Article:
On November 3rd, I ventured to New York City to join the panel discussion, “Can indoor agriculture help us produce more food, more sustainably?” This was the lead-off panel, opening the “Food Loves Tech” expo at Industrial City, Brooklyn, NY.
Urban food production and distribution clearly was a topic that was on everyone’s minds, as the room filled to near capacity with eager audience members. Moderated by Editor in Chief of “Edible Manhattan” Magazine, Brian Halweil, the panel featured Andrew Carter, founder of Smallhold, Jason Green, CEO of Edenworks, Marc Oshima, Chief Marketing Officer of Aerofarms, Tobias Peggs, CEO of Square Roots, Allison Kopf, CEO of Agrilyst, and myself, Joe Swartz, VP of AmHydro. The 6 of us each spoke briefly about our respective companies, and then settled in for a robust discussion about Indoor Agriculture and audience Q & A.
While many indoor agriculture discussions tend to center around “new” or “flashy” technologies, moderator Brian Halweil instead focused the discussion on more practical approaches and how both newer and older, time-tested technologies are being implemented to successfully overcome some of the urban food production challenges that exist today. Each panelist spoke of how their particular companies are providing systems or technologies that increase production efficiencies, offer new ag employment opportunities, or increase the availability of fresh, local food. While some offered differing opinions, in most cases all panelists agreed on the needs of the community and the various vehicles in which those needs could be met.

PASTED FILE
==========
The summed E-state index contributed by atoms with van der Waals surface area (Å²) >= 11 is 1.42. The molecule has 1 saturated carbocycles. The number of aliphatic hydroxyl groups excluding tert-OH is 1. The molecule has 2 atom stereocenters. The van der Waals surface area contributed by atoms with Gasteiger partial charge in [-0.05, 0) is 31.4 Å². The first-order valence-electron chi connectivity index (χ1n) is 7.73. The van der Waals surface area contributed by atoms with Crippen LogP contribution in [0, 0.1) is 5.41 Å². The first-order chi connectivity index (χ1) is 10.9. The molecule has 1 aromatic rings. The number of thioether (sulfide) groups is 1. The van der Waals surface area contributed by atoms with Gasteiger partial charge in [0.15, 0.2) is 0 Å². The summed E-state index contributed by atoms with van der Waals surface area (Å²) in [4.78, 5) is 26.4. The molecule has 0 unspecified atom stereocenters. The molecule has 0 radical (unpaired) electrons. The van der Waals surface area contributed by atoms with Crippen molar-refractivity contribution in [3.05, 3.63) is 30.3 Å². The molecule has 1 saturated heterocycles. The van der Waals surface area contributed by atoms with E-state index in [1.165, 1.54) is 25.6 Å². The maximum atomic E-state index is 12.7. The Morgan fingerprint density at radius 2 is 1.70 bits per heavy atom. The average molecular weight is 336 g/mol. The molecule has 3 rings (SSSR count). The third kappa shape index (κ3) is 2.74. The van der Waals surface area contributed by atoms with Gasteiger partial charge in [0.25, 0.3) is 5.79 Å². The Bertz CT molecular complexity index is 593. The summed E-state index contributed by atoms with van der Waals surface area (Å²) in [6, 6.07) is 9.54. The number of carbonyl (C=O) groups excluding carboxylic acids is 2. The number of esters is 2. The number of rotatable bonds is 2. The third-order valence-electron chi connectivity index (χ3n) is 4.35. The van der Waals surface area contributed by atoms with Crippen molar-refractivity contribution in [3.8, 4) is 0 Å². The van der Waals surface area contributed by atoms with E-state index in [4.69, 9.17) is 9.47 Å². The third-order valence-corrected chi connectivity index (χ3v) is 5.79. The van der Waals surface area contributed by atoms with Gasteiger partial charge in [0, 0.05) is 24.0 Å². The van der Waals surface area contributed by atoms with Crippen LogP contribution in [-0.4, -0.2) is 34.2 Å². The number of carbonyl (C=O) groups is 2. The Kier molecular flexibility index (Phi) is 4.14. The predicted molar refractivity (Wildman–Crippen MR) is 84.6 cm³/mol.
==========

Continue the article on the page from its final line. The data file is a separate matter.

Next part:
Opening the floor to audience questions, it became very clear that the concerns of those in attendance focused upon food insecurity, food safety, supporting local food systems, and increasing the diversity of locally available products. Panelists took turns offering up their thoughts as to how to best support local growers networks, improve/streamline food safety issues, lowering food waste, and creating economic opportunities for new and innovative food producers. Assisting local communities in forming and refining local food policy was also discussed. Unfortunately, time limited the discussion, although it was obvious that these discussions are far from complete. Upon leaving the stage, all panelists were approached by local citizens, activists, educators and press to continue the conversations forward. The remainder of the expo featured panels, including, GMO’s, home cooking technologies, food waste, ocean sustainability, ag tech, and future food/beverage options.
In total, the Food Loves Tech expo was attended by over 4,000 people interested in the future of our food systems. Improving the quality, availability, safety, and diversity of our foods is an issue that will continue to be forefront in the minds of many for a long time to come. As more new people are draw to these industries, we will see many new improvements and innovations that will enhance the quality of our lives, improve our environment, and establish better means of feeding ourselves for generations to come.